This past week I went with one of my former students to the Blanton Museum of Art to see the exhibit, Nina Katchadourian: Curiouser. (I could write a whole post about how great it is to be an ex-high school teacher because your students still remember you when they become adults and then go with you to museums, but that’s a subject for another day.) Nina Katchadourian is a Brooklyn-based Armenian-American multimedia artist, and much of her art in this exhibit was created using whatever was at hand—a napkin and a bathroom lavatory mirror, food and magazines on an airplane, portraits cut from food and cleaning products—but my favorites were the little stories she created using stacks of two or three books from a friend’s library. Being a lover of words, I was, of course, inspired to race home and see what I could create from my limited collection of books (I don’t keep many). My art is not as brilliant as Katchadourian’s, but I had a good time making it.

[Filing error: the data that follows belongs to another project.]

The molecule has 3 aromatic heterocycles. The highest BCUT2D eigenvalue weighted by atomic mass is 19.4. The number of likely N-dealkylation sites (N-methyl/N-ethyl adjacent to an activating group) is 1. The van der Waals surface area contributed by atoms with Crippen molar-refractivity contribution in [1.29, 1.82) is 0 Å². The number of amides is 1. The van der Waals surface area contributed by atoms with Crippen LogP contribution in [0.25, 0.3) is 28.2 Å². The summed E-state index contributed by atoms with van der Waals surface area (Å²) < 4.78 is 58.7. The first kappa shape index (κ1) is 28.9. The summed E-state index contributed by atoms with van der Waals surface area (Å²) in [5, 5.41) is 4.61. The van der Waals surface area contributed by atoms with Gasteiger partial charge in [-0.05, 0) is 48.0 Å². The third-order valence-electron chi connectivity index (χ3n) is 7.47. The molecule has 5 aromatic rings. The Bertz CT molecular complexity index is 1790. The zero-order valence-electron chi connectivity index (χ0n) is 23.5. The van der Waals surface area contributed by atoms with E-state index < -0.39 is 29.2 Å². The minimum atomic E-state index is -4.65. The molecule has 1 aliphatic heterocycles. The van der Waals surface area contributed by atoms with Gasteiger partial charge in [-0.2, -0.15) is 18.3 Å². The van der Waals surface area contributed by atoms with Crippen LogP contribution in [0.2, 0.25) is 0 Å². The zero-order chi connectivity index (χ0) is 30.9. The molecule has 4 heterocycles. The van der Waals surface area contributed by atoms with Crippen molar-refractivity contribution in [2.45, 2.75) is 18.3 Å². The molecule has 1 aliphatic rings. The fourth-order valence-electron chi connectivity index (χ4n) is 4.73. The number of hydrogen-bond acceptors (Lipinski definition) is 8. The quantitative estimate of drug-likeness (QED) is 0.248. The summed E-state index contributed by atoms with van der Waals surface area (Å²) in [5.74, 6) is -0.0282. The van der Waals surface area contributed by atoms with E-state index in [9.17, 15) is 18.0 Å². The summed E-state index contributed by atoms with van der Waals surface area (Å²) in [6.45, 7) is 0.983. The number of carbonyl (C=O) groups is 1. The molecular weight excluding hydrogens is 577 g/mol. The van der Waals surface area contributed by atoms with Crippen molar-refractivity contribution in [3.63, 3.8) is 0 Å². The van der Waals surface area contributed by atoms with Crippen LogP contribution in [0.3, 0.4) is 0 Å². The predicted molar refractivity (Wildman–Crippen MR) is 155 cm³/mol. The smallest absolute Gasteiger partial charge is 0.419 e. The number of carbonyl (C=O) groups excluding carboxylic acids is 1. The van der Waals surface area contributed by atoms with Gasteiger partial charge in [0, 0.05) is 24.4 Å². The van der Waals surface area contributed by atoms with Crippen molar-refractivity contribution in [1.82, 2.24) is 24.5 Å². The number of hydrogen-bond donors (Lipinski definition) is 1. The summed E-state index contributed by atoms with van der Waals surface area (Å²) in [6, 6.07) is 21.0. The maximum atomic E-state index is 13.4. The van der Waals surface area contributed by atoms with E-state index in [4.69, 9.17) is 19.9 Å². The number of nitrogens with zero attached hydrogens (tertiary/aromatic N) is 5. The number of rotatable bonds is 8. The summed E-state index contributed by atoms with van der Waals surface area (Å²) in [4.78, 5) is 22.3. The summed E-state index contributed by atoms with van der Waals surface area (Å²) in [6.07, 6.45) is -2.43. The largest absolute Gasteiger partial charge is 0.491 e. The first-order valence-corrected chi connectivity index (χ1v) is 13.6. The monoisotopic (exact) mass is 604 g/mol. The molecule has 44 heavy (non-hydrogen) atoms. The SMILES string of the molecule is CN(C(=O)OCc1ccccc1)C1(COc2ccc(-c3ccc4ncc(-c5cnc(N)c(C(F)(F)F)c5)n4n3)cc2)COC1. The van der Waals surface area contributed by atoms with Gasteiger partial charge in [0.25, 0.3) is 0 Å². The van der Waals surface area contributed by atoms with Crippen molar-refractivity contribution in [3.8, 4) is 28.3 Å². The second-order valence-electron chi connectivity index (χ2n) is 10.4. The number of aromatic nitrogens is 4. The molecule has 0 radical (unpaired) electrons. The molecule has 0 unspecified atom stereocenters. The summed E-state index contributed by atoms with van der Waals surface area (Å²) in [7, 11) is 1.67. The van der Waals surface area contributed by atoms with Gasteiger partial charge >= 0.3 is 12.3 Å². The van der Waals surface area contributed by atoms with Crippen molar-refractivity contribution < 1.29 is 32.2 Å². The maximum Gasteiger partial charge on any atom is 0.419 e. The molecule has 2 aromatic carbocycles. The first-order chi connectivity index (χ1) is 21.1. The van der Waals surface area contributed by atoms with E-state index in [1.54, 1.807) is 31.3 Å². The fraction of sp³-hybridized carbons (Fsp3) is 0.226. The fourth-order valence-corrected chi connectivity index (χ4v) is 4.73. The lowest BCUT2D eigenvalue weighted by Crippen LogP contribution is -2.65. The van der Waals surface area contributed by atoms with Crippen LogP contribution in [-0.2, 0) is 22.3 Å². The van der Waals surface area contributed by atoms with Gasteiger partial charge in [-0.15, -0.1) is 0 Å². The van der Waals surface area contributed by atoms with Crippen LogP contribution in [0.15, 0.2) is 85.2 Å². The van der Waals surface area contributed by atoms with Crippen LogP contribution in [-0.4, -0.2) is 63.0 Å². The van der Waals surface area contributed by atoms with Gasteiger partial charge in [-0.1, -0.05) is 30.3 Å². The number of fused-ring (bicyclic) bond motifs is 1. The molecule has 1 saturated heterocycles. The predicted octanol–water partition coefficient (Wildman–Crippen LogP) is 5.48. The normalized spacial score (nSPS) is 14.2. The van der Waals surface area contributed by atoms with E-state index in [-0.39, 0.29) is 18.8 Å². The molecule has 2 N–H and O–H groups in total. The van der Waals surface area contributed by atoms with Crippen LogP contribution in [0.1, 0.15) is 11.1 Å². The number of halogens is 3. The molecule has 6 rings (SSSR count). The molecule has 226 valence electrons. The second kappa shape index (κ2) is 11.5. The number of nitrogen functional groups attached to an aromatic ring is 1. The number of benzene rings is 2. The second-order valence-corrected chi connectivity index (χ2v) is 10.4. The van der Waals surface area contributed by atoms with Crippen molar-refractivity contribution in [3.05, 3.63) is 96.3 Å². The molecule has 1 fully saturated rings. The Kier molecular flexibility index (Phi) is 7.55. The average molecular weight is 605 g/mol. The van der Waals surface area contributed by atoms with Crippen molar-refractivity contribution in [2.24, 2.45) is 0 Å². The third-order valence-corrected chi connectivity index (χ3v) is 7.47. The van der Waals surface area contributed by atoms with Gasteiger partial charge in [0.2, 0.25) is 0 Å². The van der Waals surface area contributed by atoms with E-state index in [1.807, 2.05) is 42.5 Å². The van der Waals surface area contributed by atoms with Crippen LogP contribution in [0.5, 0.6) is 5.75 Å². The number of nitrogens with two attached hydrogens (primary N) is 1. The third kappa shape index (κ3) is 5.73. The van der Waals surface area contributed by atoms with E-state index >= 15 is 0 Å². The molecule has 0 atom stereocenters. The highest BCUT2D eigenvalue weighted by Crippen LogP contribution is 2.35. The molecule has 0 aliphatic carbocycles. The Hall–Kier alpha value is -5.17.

Here they are (and, yes, they are autobiograpical):


Weird U.S.
Everything’s an argument


Franklin Barbecue
I like you
A Texas tragedy


Forward from this moment
The odyssey
Either you’re in or you’re in the way


The audacity of hope
You are not so smart


Half broken things
Living faith
Thank you, God


The girl in the black raincoat
You are an acceptable level of threat


One time, one place
The Muppets make puppets
In the American west


And last, but not least:

One writer’s beginnings
Faking it

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